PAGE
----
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Dilly and Weakly Tribune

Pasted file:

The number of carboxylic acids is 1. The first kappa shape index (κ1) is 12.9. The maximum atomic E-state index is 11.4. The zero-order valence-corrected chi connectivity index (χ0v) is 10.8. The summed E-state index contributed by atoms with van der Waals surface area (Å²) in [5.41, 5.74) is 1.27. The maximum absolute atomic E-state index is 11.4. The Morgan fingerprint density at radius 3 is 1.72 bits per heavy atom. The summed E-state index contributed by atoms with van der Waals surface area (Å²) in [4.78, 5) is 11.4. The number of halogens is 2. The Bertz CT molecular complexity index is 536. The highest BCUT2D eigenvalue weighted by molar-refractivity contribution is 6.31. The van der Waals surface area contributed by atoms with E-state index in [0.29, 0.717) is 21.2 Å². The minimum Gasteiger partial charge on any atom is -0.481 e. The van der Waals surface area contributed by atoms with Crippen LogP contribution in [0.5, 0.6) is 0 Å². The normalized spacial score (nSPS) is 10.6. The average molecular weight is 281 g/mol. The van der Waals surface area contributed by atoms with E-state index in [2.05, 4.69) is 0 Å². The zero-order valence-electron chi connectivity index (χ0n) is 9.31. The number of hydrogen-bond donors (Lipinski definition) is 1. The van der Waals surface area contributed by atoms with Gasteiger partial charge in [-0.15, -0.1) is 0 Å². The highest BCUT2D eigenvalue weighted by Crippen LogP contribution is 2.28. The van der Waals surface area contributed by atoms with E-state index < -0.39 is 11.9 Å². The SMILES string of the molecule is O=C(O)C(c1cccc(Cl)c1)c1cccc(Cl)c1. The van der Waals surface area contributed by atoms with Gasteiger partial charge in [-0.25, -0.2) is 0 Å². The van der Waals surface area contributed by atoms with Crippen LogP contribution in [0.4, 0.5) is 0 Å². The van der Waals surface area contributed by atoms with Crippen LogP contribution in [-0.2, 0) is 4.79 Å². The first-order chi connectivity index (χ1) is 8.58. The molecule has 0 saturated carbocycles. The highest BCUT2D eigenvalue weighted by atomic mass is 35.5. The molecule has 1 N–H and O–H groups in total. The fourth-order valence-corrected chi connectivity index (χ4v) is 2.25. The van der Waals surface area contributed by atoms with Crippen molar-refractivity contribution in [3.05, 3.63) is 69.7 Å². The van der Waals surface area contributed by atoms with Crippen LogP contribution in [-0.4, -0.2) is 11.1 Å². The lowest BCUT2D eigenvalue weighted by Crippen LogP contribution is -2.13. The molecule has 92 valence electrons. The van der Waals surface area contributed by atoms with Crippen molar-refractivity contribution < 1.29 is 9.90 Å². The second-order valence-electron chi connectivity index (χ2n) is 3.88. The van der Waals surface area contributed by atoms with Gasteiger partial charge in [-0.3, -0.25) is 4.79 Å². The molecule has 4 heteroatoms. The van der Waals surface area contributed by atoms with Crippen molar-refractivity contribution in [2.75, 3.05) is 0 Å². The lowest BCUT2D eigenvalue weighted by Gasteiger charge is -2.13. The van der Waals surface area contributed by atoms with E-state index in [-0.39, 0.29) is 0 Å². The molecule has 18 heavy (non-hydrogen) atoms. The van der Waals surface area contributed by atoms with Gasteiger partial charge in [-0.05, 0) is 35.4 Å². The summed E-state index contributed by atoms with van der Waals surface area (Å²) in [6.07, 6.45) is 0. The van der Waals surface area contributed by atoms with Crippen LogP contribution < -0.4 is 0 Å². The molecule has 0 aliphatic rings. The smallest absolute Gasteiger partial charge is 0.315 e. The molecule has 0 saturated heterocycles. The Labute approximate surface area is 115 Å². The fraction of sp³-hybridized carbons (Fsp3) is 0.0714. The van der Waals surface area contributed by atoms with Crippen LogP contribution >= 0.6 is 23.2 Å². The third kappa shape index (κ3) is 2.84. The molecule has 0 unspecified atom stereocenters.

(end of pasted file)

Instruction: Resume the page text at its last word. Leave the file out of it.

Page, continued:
Weekly EstofclUM* 1179 •ally TWENTY-THIRD YEAR. Ti- v,„„ Building at St. Louis. MUCH DISORDER AT BOGOTA Anti-Government Uprising Occurs in the Capital City of Colombia, and Military Suppresses Rioting. Washington, Nov. 12.—The state |or Germany's interfering in Panama department has received a cablegram simply did not exisi. from ITnited States Minister Beaupre, at Bogota, dated Nov. 9, in which the minister states that large crowds were parading the streets on the 8th Inst, crying "Down with Marroquin." There was a mass meeting denounc- 10 Mr. Tower, our ambassador at Ber lin. has cabled the state department that he has been requested by Maron Richthofen, the German foreign secre tary. to inform the Washington gov lol iu 1111U1U1 lUc dnUUlglUU fiUV eminent that the report that Germany J"™Ja" is entirely without 1 Lieutenant Governor Bartlett. man ager of the state display at St. Louis, has returned from a trip to that city and in an interview given out on his return says: Our space allotted in the Agricul tural building at St. I^ouis is 30-4o feet. We asked for 62x90 feet and had every reason to expect that space for our exhibit. I have not accepted 'he space, and as far as I am con cerned am not going to. "'t is ridiculous to ask a state to as (lay a DISCUSS PANAMA AFFAIRS. Minister Porter Sees Head of French Foreign Office. Paris, Nov. 12.—Ambassador Por- ,, I,. ter caller at the foreign office dur ing the president and calling for a ,nR ities. and well guarded by soldiers. The legation of the United States was un-! der the protection \)f the government but there were no indications of hos tile demonstrations. The residence ol lxirenzo Marroquin (believed here to be a senator and son of the presi dent) has been attacked with stones. COLOMBIA 8HUT OUT. Future Canal Negotiations Will With Panama. the (lay an ha( a change of government. able conversation with Foreign Min Ilundreds gathered at the palace ister Delcasse concerning the events and the orator, a prominent national ai Panama. The discussion showed general, called for the resignation of that a most harmonious accord of the president. The gathering was dis-1 views existed between the two govern persed by the troops, several people ni(*n,s- tieing wounded but there was no fatal- ?'?n A® thank Delcasse for the The city was under martial law! Be rom sistance as was alleged In a recent in- that the Colombian authorities were terview by the Colombian consul gen- I expecting an tytack on that port from eral at New York. Mr. Tower adds direction of Panama that they that he was further assured by the wore building entrenchments and foreign secretary in a most earnest that the Colombian gunboat Bogota and sincere manner that the question I Republicans Who Fought Cuban Reciprocity Will Vote With Their Party in the Future. Washington, Nov. 12.—Speaker Can non has been assured by one of the most prominent leaders of the oppo sition to Cuban reciprocity In the last congress that there would be little or no opposition among Republicans to the bill carrying into effect the Cuban reciprocity treaty. He told the speak er that the attempt to form an oppo SPACE CUT DOWN. North Dakota Allotted a Ridiculously Small 8pace in the Agricultural cached St. Louis last Saturday .igoniery Talor had just left for the sor Waldron Mrs. .me West. When we meet at Bismarck the: charge of the g" 'natter of space will be gone over with, paring grains an '"m thoroughly. "We have chosen Oct. 28, 1904. ,0gng he ambassador took occa- and ""Rude of WILL GRANT TIME EXTENSION Panama Canal Company to New Treaty Negotiations. Paris, Nov. 12 —W. N. Cromwell, W a to 1 2 I is at A an el or a am a here on authority that it is too late for Colombia to make any effort to resurrect the canal treaty with the I'nlted States and beyond preventing a hostile clash between Colombia and the new republic of Panama the pro posed visit .of General Reyes to Pan ama will TO without result. The same authority points out that the United States government, having rec ognized Panama as an independent state, cannot now proceed to nego tiate with Colombia on any terms for canal rights in a state over which Colombia exercises no political con trol, so any future canal negotiations will be between the United States government and the government of Panama. Canal company, sailed during the day for New York. During his stay here Mr. Cromwell held extended confer ences with the company and he goes home prepared to represent the com pany during the negotiations for a new canal treaty. The company's of ficials have announced their willing ness to grant an extension of time for the American purchase of the con cession, sufficient to permit the nego tiation and ratification of a new treaty. It is understood that Mr. Cromwell Is authorized to give assurances on the subject of the extension. TROUBLE EXPECTED THERE. United States Gunboat Concord Goes to Buena Ventura. Buena Ventura was to the effect as be'ng stripped for action. THE OPPOSITION SURRENDERS sition had failed and that the Repub licans would not join tlfc* Democrats in voting the Morris differential amend ment on the bill. The speaker was assured that the be impolitic to have a division of the pfcrty at the beginning of the ses sion. change we should be glad to co-oper ate wiia them, but I understand they want to be there in May. The day in October was se'ected because was thought more of our people would be at the exposition about then. "Speaking of our grain exhibit. I feel that we shall have one of the best exhibits of grain and grasses at the fair if we can only secure a space adequate for its proper display." When asked alxiut the number of employes who would represent the state at St. I»uis Mr. Bartlett said: "There will be four departments, one person for Mines and Mining, one for the Educational department, and probably we shall have one for the make an exhibit in so small a space, dairying department. In the Agr.cul- that: I don't know what the statel tural department there will probably -•ommisslon will do. 1 am to meet be four, in fact we have selectedJhree Mr. Taylor, chief of the agricultural alread 'lepartment of the exposition at Ri* Professor Waldron w"rk services dispensed "Wh Dakota Day." but while that "It should bo borne in nund that an has been fixed upon now it can changed if exigencies should arise cause people 'he interest of the many requiring, «l.e state and its advantaM- 1 piumarck JUaiit) €ribtmc. BISMARCK. NORTH DAKOTA. THURSDAY, NOVKMHKR 12. 1908. OVERCOME BY GAS. On a Wells County Farm. the rope around the waist of the dy- Ip to within the last two or three. years corn raising has been confined to the southern tier of counties and the south end of the Missouri Slope, but now fine corn may be found from Washburn east to Grand Forks. The Iowa and Missouri farmers who have tlocked into McLean. Mercer and Oli ver counties in the past two years are producing as good corn as they grow in their old homes and have done much to encourage its growth among the old timers in those sec- Panama. Nov. 12.—'The United !a fair sprinkling of northwestern or States gunboat Concord, which left -smoky" dent and yellow dent. In als a intended to become involved in the bound for Buena \cntura. Tae Lnited isthmian situation foundation and that nothing is known remain here, in lierliu of the intention of Colombia The last news received at Panama to appeal to Emperor William for as- States cruisers Boston and Marble- dent varieties predominate. whit. shelled. The entire crop is consumed the there of the J. B. Mont Profes agricultural college at Fargo: marck the last of this week. When l| Streetei ol Larimon an •. reached s» „..i„ i„„. Mr I noniery of Wa.ipeton I nder has had 1 a^( ()iat "as a b,,,'n an'1 th°'r w"11 exhibit change, for instance if the statel what you can tutorial association should suggest a than what the) is simply to call attention and about It is to ask questions tell the people more in the state. Almost every variety is grown, with yields from 155 to 60 bu ». to the surface. Upon ariving at th?, senden. Mr. Meux was a partner of ... top. Mr. Pross was more dead than I N. G. Cook and had sunk the well .57 alive. After being restored fairly feet. It was about 7 o'clock a. m., well Mr. Pross went down again and and John had gone down a few min-, this time succeeded in getting the utes before. Suddenly Mr. Cook rope around Meux's wrist. Meux! heard him gasping for breath, and was immediately lowered the rope to him toration. He was 20 years old and but. he failed to grasp it. Mr. Pross formerly resided at Alpena. Mich. A LARGE INCREASE IN CORN W. F. Cushing, Assistant in Gathering St. Louis Display, Finds a Phenomenal Increase in the Acreage of Corn. The numerous informal conferences held between M. Delcasse and General Porter have contributed largely to- Editor Tribune: Your correspt.n-| tion in favor of this grain had its ward insuring the French attitude of dent has just returned from a trip birth with the result that farmers in leaving the United States untram- through the corn belt of North Dako,j ,, meled in connection with isthmian af- I ., growing it. fair, ta. and although aware that consider- ... Editor Tribune: Your ta. and although aware that consider able corn was annually raised in the state was not prepared to see the Permit large areas devoted to this cereal. drawn up but was beyond res-. In passing it may not be amiss to mention a case showing the phenome nal yield of macaroni wheat when given good care and cultivation and usjng tions who strove only after wheat and i,ushels per acre. The balance of his cattle, with the result that the coun- ties named produced large crops of this grain this year. In that section most of the corn is at present of tli follnd practically no difference in yield white and yellow flint varieties, with precautions to prevent mixing with other wheats. E. Billings, a farmer residing in Lisbon, had 500 acres of this grain in crop this year. His average yield was 27% bushels per acre and he is selling the grain for seed at 75 cents a bushel, it being absolutely pure macaroni wheat grown from seed imported from Russia and grown by him for several years. He had 29 acres of this wheat on land used for corn the year before and from this piece he threshed 53 Vi land was made of fall and spring plow- jng a nd a large part disced land. He threshed eaca between 'U ui tixm jciiuw went. in ., Burleigh, Emmons and Morton coun- yellow and red dividing the acreage. piece separately and his two kinds of plowed lan() tnlt the was nuic j, !essi small general average. Many other farmers in that, county report maca rnn though a great deal of flint corn of i)Ushels per acre on land that had mixed colors is raised, the latter being i,een grown to this wheat for a num-l an improved squaw corn of eight, t)er yields running, from :id to 45 Gf twelve and sixteen rows. In these lat-| controvert the statement that has ter counties nearly every farmer has' j,een made by opponents of the wheat shels per acre according to the care I what they would be. In the Missouri given it. Many of the farmers are] Slope country the stalks are short and finishing cattle on ground corn and millet seed with results that are as tonishing in returns at selling points. Hog raising in this and the adjoining counties of Sargent and Richland Is rapidly increasing with results ap parent in the large and well appointed farm buildings and thrifty towns and cities. years. This would seem to from 40 to 100 acres of corn which hat in course of time the yield would jeS of the fuel supply. It is claimed runs from 45 to 55 bushels per acre., drop down to the same figure as fitV that the briquettes of the German a it to their impoverishment. The soil fields covering one and two thousand, very best of soft coal which is almost j^'y then placed the rope around himself l\/\ kl l^rrt/\ svrwin and Mr. Cook let him down. MrJ§^^| STII I RF^IFClFf^ Another Fatality From Gaa In a Well! Pross made a desperate effort to get UVJT1111U\| O 1 1L*L DCOICUCU San Domingo, Republic of Santo Domingo. Tuesday, Nov. 10.—The city is closely besieged by the revolution ists and commerce is paralyzed. Firing in and around $an Domingo continues. Many shells are falling in to the city. The political situation is un changed. The German warships Panther and Gazelle are here. Previous to beginning the bombard ment of San Domingo the revolution ists notified the diplomatic corps and the consular officers that they had previously served notice on the Do minican government that the forces of the revolution intended to adopt all I means, including a bombardment. In their efforts to capture the city. The situation here is becoming very critical and the presence of more war ehips at San Domingo is urgently re quired. The guard for the German consul ate, which was landed from the cruis ers of Germany now in port, is in constant communication with the lat ter by means of a signal station which has been erected over the consulate. GOVERNMENT Several yield on the disced land -The lignite with which a large parti which accounts for the ()f san nu bluestem. In Lisbon macaroni process in which the lignite is sub- on the (arms in feeding hogs and, wheat sells for 12 cents below No. 1 jected to heavy pressure to squeeze stock and the profits are just begin-1 northern, so notwithstanding the out the water, makes a good substitute l*isniarck- It is also stated that over ning to be realized by those who have handicap in price, there is a larger for anthracite. It is said, too. that the $500'000 Is already subscribed for the heretofore depended upon prairie margin of profit in macaroni wheat! process is not expensive. Proposed project, which will be oper grass for preparing stock for market. I than in the other varieties, especially "But it is not necessary to wait for' In Emmons county hog raising has as dry seasons have little appreciable. the perfection and installation of this! conditions as the Farmers' Transpor become a staple industry and corn effect upon it, so the growers say. process. 1 had some lignite left over tation railway between Devils Lake finished cattle are making the farm-i in that section of the state macaroni from last winter, when we were obliged ers rich at a rapid rate. flour has largely superseded fife flour to use anything and everything pos-, As yet little corn is raised in Logan and its use is becoming more popular sible for fuel. This was left in a bin' SUBORNATION OF PERJURY, and Mcintosh counties, the cattle in- yearly. lover summer until fall and then put teresta predominating over agricul-! Richland is probably the largest1 outside. It slaked considerably and tural pursuits. This is not becausei corn grower in the state, the soil be- from being handled was much of it in sentiment among the Republicans was cause the rich grasses tempt the set-, common thing to see ltlfoot corn, largely dried out and to our surprise day a jury returned a verdict of guilty to stand by the speaker that it would tiers into this easier line of industry. stalks and the shocks resemble In-' proved an ideal fuel. In an air tight1 non-fertility of the soil but be-( ing well adapted to it Here it is a powdered condition. However it had United Stat^ district court during the In Lamoure county wheat is still dian tepees. All kinds of donts and stove it retains fire almost indefinite. w\ed!«e The defendant^haif been king, but excellent corn is produced' flint do well here and some fine ears iy when shut off, and comes up quickly, indicted for subornation of perjury in there and its growth is rapidly in- measuring 14 to l»i inches in length, when given draft again. It burns al-j eighteen count# accusing them of hav creasing as realization comes of its are shown in the real estate offices, most completely to ashes with very' |nK profits and benefits. I and the cribs are overflowing with it. few clinkers and does not soil the t|ons for timber lands in Plumas and For years the farmers of Dickeyi Cass county and Traill have large hands and clog up the chimney. In Sierra counties. The defendants are iy county tried exclusive wheat farming areas in corn annually, some of the fact, it is a splendid substitute for the is more sandy than further north acres, and nearly every farm having never sold in this country, viz.: the( I.oyalton, in the heart of a rich pine and the old varieties of wheat are not from ten to fifty acres. cannel. it is not so condensed a fuel, district. certain crops, though macaroni wheat Corn lias certainly come to be a i)Ut otherwise has practically all its now does splendidly and is being leading crop in North Dakota, but as characteristics. rather extensively sown. Thousands yet the farmers have scarcely learned "From our exprrience we believe it of cattle are raised here annually and' hnw to properly cultivate it. In many would pay to purchase lignite in con with them has come a large and instances it is planted after the other siderable quantities to permit it to steady increase iu corn culture, until spring work has beon done and then dry out thoroughly over summer. It now it is one of the best corn counties only for fodder. Wrong methods of js the most economical of fuels if han- cultivation are common and in com paratively few instances are returns the difficulty of caring for the crop deters many from going into it. as it has to be picked by hand. Careful selection of seed and cultivation is resulting in raising the ears on the stalk and increasing their size so that undoubtedly in a few years the west- LOS8 HEAVY. Dakota Killed Non-Combatants Also at San Domingo. New York. Nov. 12.—A dispatch from Santo Domingo, dated Nov. 9. says the attack on the city by the rev olutionists. which began last Friday, was still in force Monday. During all of Saturday night, the dispat«h continues, the insurgents at tacked the outnosts with small arms died in this way. This suggestion is made for what it is worth, as 1 have no interest in any mine." Will Build a Silo. Walhalla Mountaineer: At Oak Park C. W. Andrews is erecting a two hundred ton silo. The building is twenty feet in diameter and about thirty.six feet high. The structure is fitted with a blower from a window- ern counties of the state will lead in! near the top, and when filled Mr A. corn production, in fact it is a ques-1 considers that, with the rough feed he Sargent and Ransom counties have tion if. all things considered, they do gives, it will keep one hundred head Camden8 family^"mur had somewhat the same experience of not lead now. of stock a year just the number that ]pred her husband. Delaware T. Hoi Dickey as to exclusive wheat growing There is no longer any question of, ms new stable will accommodate, lis, by shooting him. Hollis was succeeded by corn. Ransom county the adaptability of the state for corn' This year he may not entirely fill his' asleep In a chair when his wife placed sunn »u ....... .u the revolver to his head and blew out has produced some of the best white1 raising, and that fact being estab. silo as he has much of his corn fed. and yellow dent in the state this year lished. it is but a matter of time be-1 to the stock rough, but next year he' The husband had just consented to ami lier blooded cattle are noted all fore North Dakota will take her place will plant forty or fifty acres of corn his wife being sent to an asylum for over In this county macaroni wheat among the great corn states of the, in drills three and a half feet apart., lias been raised with great success for west. a number of years and here the agita-l W. CUSHING. Bismarck, tha Matropolis iz of the Great Missouri Slope Country of North Dakota. PRICE FIVE CENTS S on in a ment of the San Domingan Capital, and Some Loss of Life Reported. ana also delivered a rather heavy shell fire. The government, however, succeeded in repelling the attack, al though with considerable loss. The losses of the revolutionists were slight. Some foreign non-combatants wore killed. During an attack on Sunday after noon an insurgent shell passed within a few feet of Mr. Powell, the Ameri can minister, at the legation. A sortie was made by 140 govern ment troops, but they were ambushed and compelled to retire within the walls, leaving their dead and wound ed on the field. Early Sunday night there was an other heavy attack, but the rebels were again repulsed. The losses are unknown. Several shells exploded in the city this morning. The German cruiser Gazelle arrived Monday and landed marines. The German cruiser Panther arrived the preceding day. No other foreign war vessels are here. IN FINANCIAL TROUBLE. General Hughes Commits Suicide at Granville, N. Y. Glens Falls, N. Y.. Nov. 12.—Gen eral William H. Hughes, assembly man from Washington county, com mitted suicide by hanging at his home in Granville. General Hughes was re-elected member of the assem bly at the recent election. His financial failure and his subse quent course in bankruptcy proceed ings several months ago created a great sensation in Northern New York. USE OF LIGNITE COAL. I rough too. It is men like Mr. Andrews who are pioneering the way of diver Well-Known Citizen of South Dakota sifted farming and demonstrating to Makes Suggestions Relative to This',llf'ir neighbors that there is money Fuel. in other branches of agriculture than R. L. Brown in Aberdeen News: wheat. is underlaid and a small part of our own state, should I come into general use. The Saturday Evening Post of late date calls atten tion to the fact that the I'nited States owns a great deal of land in North •*ect Rugby to Bismarck. Speaking of the proposed railroad between Rugby and Bismarck, a citi zen of Towner informed the Mi not importer that this new railway pro has rt'centl' Dakota carrying this fuel and calls influential nien in that section and on the government to keep title to tributary country. The gentleman ,e break the power of monopol- further ,aken al once work on at some run ate(* been reviewed by stated that steps would be begin preliminary the survey which will begin Point north of Towner and alonS in a southerly direction to anl constructed under similar anJ Starkweather. Four Wealthy California Lumbermen Are Convicted. San Francisco, Nov. 12.—In the aSainst ... i. 'to make false oath in filing applica- men James M. Emgle, William suforned a number of individuals wp" to an(' owners of the Rob- a'on'''i^iIroad'''and saw\'mVus" at SIXTY DEATHS AT LAREDO. il Condi- Official Statement of Fever tlons in Texas. San Antonio, Tex., Nov. 12.—Dr. George 1. Tabor, the state health of ficer, has made the following' report on the yellow fever conditions in Texas: "Actual conditions in Texas are as follows: About 700 cases with sixty deaths in Laredo thirteen cases, eight deaths in San Antonio, with no cases reported in San Antonio for seven days five cases, two deaths In Dewitt county. These are the only places of infection in Texas and is a true statement of existing conditions." IS PROBABLY INSANE. Delaware Woman Shoots and Killa Her Husband. Dover. Del., Nov. 12.—Mrs. Edith hjs a 8 the insane and the wife believed that her husband had turned against her. for cultivating, and will have plenty I Mrs. Hollis was committed to jail of silage to fill it full, and feed in the' until a jury passes upon her sanity.